Why is Halifax City Council sending mixed messages?

Halifax Citadel by Taber Andrew Bain, Creative Commons Licence

CUPE Local 108 representatives have twice requested new dates for negotiations from the employer, Halifax Regional Municipality. Both times the City has refused. Members of the Halifax outside workers’ union want to know why the City’s negotiating team and City Council are sending mixed messages and when will they agree to return to the bargaining table.

“Why ask for conciliation and then refuse to show up?” asks Todd MacPherson, CUPE Representative. “Negotiations should take place at the bargaining table and the City should respect the process.”

City Councillor David Hendsbee recently told The Rick Howe show listeners that the contract issues need to be resolved “at the bargaining table”. However, in a letter sent to the union this week by the City, chief negotiator Andrea Gillis stated the City prefers the use of an “electronic package” rather than meeting with the union’s negotiations team.

“It seems that the City’s negotiators think it’s acceptable to conduct negotiations by email. That’s unacceptable treatment of the city’s 350 outside workers and a sign that the City does not take these negotiations seriously,” says Mark Cunningham, president of CUPE 108.

“In the end, it’s HRM residents that lose out. They pay their city councillors and staff to negotiate these contracts. They should get what they pay for – a fairly bargained contract for city workers, without an interruption to public services.”

Local 108 maintains its position that they prefer to reach an agreement at the bargaining table, avoiding a disruption of services that may be caused if the employer carries through with the threat of locking out employees.

“If HRM negotiators are truly serious about reaching an agreement, they will return to the bargaining table,” concludes Cunningham.

Photo: Halifax Citadel by Taber Andrew Bain, licensed under CC BY-NC 2.0.

Halifax outside workers extremely disappointed with employer’s offer

Despite the threat of a lock-out made by their employer, members of CUPE 108 Unit 1, Halifax outside workers, overwhelmingly rejected the offer put forward to them by their employer, with a 90 per cent vote to reject on the evening of August 17th.

“Residents should be aware that the City has made it clear that they would rather lock out workers than continue to bargain a fair collective agreement,” says Todd MacPherson, CUPE representative. On Tuesday, August 9, the employer served notice of their intention to lock employees out, even though the two sides were actively negotiating that day.”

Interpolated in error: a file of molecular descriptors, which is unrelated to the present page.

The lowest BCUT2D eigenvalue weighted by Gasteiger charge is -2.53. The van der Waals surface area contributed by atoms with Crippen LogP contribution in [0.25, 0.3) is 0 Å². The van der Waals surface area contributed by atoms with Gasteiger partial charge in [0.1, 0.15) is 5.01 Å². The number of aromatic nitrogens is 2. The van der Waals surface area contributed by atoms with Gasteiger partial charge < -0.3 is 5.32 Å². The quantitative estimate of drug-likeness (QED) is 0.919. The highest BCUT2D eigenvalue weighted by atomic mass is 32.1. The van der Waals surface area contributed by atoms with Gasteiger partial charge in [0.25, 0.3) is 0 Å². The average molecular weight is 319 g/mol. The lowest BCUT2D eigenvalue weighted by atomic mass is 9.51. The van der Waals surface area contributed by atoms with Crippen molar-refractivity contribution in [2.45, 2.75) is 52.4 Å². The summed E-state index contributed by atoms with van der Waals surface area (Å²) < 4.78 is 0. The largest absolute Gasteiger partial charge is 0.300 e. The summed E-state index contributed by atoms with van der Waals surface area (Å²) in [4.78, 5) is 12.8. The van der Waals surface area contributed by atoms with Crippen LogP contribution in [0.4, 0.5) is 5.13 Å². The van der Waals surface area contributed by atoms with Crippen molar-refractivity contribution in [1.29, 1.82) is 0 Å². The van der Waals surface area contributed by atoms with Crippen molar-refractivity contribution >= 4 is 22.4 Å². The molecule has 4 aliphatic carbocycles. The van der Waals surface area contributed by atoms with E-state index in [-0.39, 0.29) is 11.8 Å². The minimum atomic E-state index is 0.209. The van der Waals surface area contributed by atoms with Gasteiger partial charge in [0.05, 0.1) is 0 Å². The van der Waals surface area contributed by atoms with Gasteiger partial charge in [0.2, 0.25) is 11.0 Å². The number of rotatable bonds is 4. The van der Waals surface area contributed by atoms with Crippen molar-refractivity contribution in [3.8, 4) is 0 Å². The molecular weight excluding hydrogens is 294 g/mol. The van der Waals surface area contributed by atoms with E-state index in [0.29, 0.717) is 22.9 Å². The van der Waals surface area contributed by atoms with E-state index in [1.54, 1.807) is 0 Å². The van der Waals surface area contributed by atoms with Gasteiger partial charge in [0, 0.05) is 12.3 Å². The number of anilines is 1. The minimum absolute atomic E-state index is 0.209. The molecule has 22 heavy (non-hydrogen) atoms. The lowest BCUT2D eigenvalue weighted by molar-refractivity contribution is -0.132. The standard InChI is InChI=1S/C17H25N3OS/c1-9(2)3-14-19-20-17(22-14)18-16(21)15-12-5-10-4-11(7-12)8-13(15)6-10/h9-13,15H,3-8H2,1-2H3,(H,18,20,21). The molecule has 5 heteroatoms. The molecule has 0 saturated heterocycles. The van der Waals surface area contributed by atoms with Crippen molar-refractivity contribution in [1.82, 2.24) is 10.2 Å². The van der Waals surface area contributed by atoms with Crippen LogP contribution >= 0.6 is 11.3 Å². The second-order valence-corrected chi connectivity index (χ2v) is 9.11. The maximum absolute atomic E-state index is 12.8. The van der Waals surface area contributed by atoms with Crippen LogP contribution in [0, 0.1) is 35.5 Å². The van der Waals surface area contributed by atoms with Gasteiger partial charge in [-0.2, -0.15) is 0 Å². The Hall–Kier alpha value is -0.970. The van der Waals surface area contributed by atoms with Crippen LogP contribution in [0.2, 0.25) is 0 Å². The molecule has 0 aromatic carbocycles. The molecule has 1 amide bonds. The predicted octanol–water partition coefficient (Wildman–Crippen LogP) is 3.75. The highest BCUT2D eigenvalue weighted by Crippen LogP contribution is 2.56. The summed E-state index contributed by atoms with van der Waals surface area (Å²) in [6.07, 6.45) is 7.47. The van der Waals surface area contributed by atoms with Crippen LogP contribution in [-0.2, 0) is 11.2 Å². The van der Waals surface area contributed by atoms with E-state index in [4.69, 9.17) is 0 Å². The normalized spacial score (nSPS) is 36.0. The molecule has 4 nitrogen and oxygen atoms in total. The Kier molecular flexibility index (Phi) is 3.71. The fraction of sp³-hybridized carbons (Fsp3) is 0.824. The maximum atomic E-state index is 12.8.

“We are ready to go back into negotiations with the employer at any time. We want to reach an agreement at the table, and avoid a disruption of services that could happen if the City goes through with their threat to lock out our members,” says Mark Cunningham, president of CUPE 108.

“This employer needs to understand that we will not bargain concessions – even under the threat of a lock out.”

CUPE 108, Halifax Civic Workers, are outside workers employed by the Halifax Regional Municipality. There are over 300 members in Unit 1 including labourers, facility maintainers, gardeners, utility workers, storepersons, traffic sign and marking technicians, painters, building trades persons, fleet trades persons, engine room operators, chief plant operators, and plant operators including arena, rink, and pool.

Faced with layoffs, nursing home workers to hold information pickets across Nova Scotia

Elderly woman in a wheelchair in a long-term care home

CUPE members and supporters will hold information pickets this week to raise awareness about the impact of budget cuts to nursing homes and the quality of care for residents across the province.

The info pickets will be held Wednesday, August 17, from 10:30 – 11:30 a.m. and again at 3 – 4:30 p.m. in front of MLA’s offices at the following locations:

Bras d’Or
15 Alder Point Road

Glace Bay
Peoples Mall, 219 Commercial Street

Halifax
1894 Barrington Street

Louisdale
Richmond Industrial Mall

New Waterford
3365 Plummer Avenue

Port Hawkesbury
323 Reeves Street

Workers received notice of layoffs, or reduced hours of work, last week at the Port Hawkesbury Nursing Home. The layoffs are the result of $6.7 million in budget cuts to long-term care announced by the Nova Scotia Department of Health and Wellness.
More staffing reductions are anticipated at other nursing homes in Nova Scotia. CUPE long-term care workers across the province will continue to campaign to stop the cuts.

CUPE members, and anyone with a loved one residing in a nursing home, are also encouraged to contact their MLA and ask them to oppose these cuts to long-term care.

Nursing home staff lose jobs as provincial government cuts begin to roll out

Port Hawkesbury Nursing Home

Workers received notice of layoffs, or reduced hours of work, this week at the Port Hawkesbury Nursing Home. The layoffs are the result of $6.7 million in budget cuts to long-term care announced by the Nova Scotia Department of Health and Wellness ($3.6 million cut in 2015 and an across the board 1% cut in 2016 of $3.1 million).